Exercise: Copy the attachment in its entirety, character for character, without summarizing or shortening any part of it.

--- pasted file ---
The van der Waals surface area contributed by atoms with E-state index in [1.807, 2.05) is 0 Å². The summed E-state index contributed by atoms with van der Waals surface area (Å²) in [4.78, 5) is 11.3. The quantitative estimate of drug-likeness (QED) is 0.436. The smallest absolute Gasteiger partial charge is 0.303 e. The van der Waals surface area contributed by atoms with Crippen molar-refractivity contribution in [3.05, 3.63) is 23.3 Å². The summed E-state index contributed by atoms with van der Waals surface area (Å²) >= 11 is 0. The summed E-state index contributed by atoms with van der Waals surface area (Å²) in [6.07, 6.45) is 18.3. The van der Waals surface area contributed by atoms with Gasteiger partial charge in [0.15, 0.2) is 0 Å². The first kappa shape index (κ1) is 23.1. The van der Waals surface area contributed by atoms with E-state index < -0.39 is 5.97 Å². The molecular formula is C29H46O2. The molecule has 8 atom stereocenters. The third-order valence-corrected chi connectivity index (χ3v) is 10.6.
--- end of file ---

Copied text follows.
The van der Waals surface area contributed by atoms with E-state index in [1.807, 2.05) is 0 Å². The summed E-state index contributed by atoms with van der Waals surface area (Å²) in [4.78, 5) is 11.3. The quantitative estimate of drug-likeness (QED) is 0.436. The smallest absolute Gasteiger partial charge is 0.303 e. The van der Waals surface area contributed by atoms with Crippen molar-refractivity contribution in [3.05, 3.63) is 23.3 Å². The summed E-state index contributed by atoms with van der Waals surface area (Å²) >= 11 is 0. The summed E-state index contributed by atoms with van der Waals surface area (Å²) in [6.07, 6.45) is 18.3. The van der Waals surface area contributed by atoms with Gasteiger partial charge in [0.15, 0.2) is 0 Å². The first kappa shape index (κ1) is 23.1. The van der Waals surface area contributed by atoms with E-state index < -0.39 is 5.97 Å². The molecular formula is C29H46O2. The molecule has 8 atom stereocenters. The third-order valence-corrected chi connectivity index (χ3v) is 10.6.